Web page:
Kedi Screen 80 of 11 reviews

Kedi

2016

Kedi Poster
  • A man explains that taking care of abandoned cats has helped him recover from a nervous breakdown, and many others speak of a special connection to God through their companions. At once down to earth and spiritual, Kedi both pays tribute to and goes beyond the cultural specificity of its setting, reaching a more universal conclusion about how powerfully salutary the coexistence of man and nature can be.

  • Caring for one another and caring for animals may seem like a small thing, but Torun's affectionate portrait of these cats—and the people who love them—makes it seem like the most important thing in the world. A restaurant owner keeps a tip jar on the counter, and the money goes into a fund for vet visits for the cats who hang around outside. Imagine that. Torun combines her up-close-and-personal footage of the cats with transcendent drone shots of Istanbul in all its moods and weather.

  • “Kedi” (“Feline”), a frequently enchanting documentary directed by Ceyda Torun, showcases some of these feline personalities and the humans who look after them... The movie is replete with ingeniously constructed mini-narratives, including a turf war. The mesmerizing score by Kira Fontana, interspersed with well-chosen Turkish pop, is a real asset.

  • Considering Turkey’s political crises and ongoing crackdowns against terrorism, the film’s exclusive positivity feels naïve at times. Yet this very lightness provides a meaningful respite from the wave of darkness currently washing over the globe. While not entirely substantive, it offers a crucial reminder that reciprocity comes in all shapes and sizes, putting a breezy new spin on give and take.

  • Torun has mostly drawn her methods from the sorts of "day in the life of your cat" nature shows you find on Animal Planet, combined with the unexpected rigor of a city-symphony. This dual-approach allows her to cheat a bit, focusing on specific cats in a way that personifies them. But then again, this seems to be somewhat true to the experience of the people of Istanbul themselves, who develop relationships with particular animals when human and feline territory happens to intersect.

  • If “Make America Kittens”—the Chrome extension that instantly replaces Donald Trump’s face with images of adorable cats—no longer blots out the horror, try Kedi, a celebration of the felines of Istanbul and the humans who nurture or, at the very least, appreciate living among them. Never cute, this documentary about the interspecies bonding that defines daily life in Istanbul’s old town is as resourceful, agile, and scruffily seductive as its seven feline stars and supporting cast of hundreds.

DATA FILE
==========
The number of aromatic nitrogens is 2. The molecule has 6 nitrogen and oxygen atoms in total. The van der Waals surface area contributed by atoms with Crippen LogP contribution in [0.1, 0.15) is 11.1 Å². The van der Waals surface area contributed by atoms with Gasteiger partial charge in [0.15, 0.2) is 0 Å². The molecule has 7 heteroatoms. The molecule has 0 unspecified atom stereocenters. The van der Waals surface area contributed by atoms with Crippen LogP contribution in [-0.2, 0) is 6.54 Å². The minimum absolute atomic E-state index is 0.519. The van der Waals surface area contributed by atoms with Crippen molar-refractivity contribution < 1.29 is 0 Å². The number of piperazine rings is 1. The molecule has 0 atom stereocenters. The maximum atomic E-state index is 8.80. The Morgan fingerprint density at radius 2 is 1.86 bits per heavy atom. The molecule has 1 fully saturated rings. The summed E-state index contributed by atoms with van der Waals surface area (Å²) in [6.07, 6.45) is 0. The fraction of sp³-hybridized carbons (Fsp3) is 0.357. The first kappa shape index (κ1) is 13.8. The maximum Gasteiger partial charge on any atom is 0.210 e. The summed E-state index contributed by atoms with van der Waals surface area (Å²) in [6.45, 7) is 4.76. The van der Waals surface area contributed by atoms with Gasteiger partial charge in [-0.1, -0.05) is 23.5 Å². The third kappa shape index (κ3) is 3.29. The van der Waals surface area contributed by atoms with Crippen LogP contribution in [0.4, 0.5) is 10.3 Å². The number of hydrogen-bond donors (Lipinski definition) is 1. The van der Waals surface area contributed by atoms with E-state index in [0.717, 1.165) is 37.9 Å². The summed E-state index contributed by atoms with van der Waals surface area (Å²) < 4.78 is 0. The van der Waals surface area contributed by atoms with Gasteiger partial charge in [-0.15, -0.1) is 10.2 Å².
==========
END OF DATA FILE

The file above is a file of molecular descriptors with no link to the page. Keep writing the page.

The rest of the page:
• The cats themselves don’t do anything that would go particularly viral if made into a .gif or Vine (RIP), though they chase mice and arch backs at one another and climb trees and basically act like cats, which is fine, I guess, especially if you like cats. But most of all Kedi shows us the life of an urban environment through the varied people who engage with its unique version of the commons.

  • There is a part of me that wishes Kedi had more context, that it further clarified and spelled out some of the threats facing this beautiful city and its people. But in its own pleasantly dreamy and lilting way, the film embodies what it preaches: As life gets rougher, people endure not by hardening themselves even further, but by continuing to find the freedom to be kind. In Istanbul, the chaos never really stops. Kedi slyly reminds us that the humanity, too, has always been there.

  • While Torun sometimes indulges in this sort of slightly New Age-y mysticism, Kedi is at its best when she focuses on simple on-the-ground observation: street-level portraits and lingering close-ups. Torun approaches her subjects with a measure of whimsy and admiration that respects these animals without rendering them mere icons.

  • My documentary viewing schedule did allow for a light interlude: the intriguing, charming, and socially relevant Kedi... The film’s technical achievement looms large as cinematographers and would-be wranglers Charlie Wuppermann and Alp Korfali expertly deploy Handycam rigs to truck along with the feline adventurers at more or less cat’s-eye level as, for instance, they navigate the obstacle course of human feet and legs in a busy market.

  • Several people talk frankly about having felt broken in some way, and about how taking care of homeless cats feels redemptive... Kedi doesn’t emphasize this element as much as it might have—a sizable chunk of the film resembles cat videos one can find all over the place (apart from having been shot with better equipment). When it uses cats as a stealthy means to investigate the human heart, however, it unsheathes its claws.

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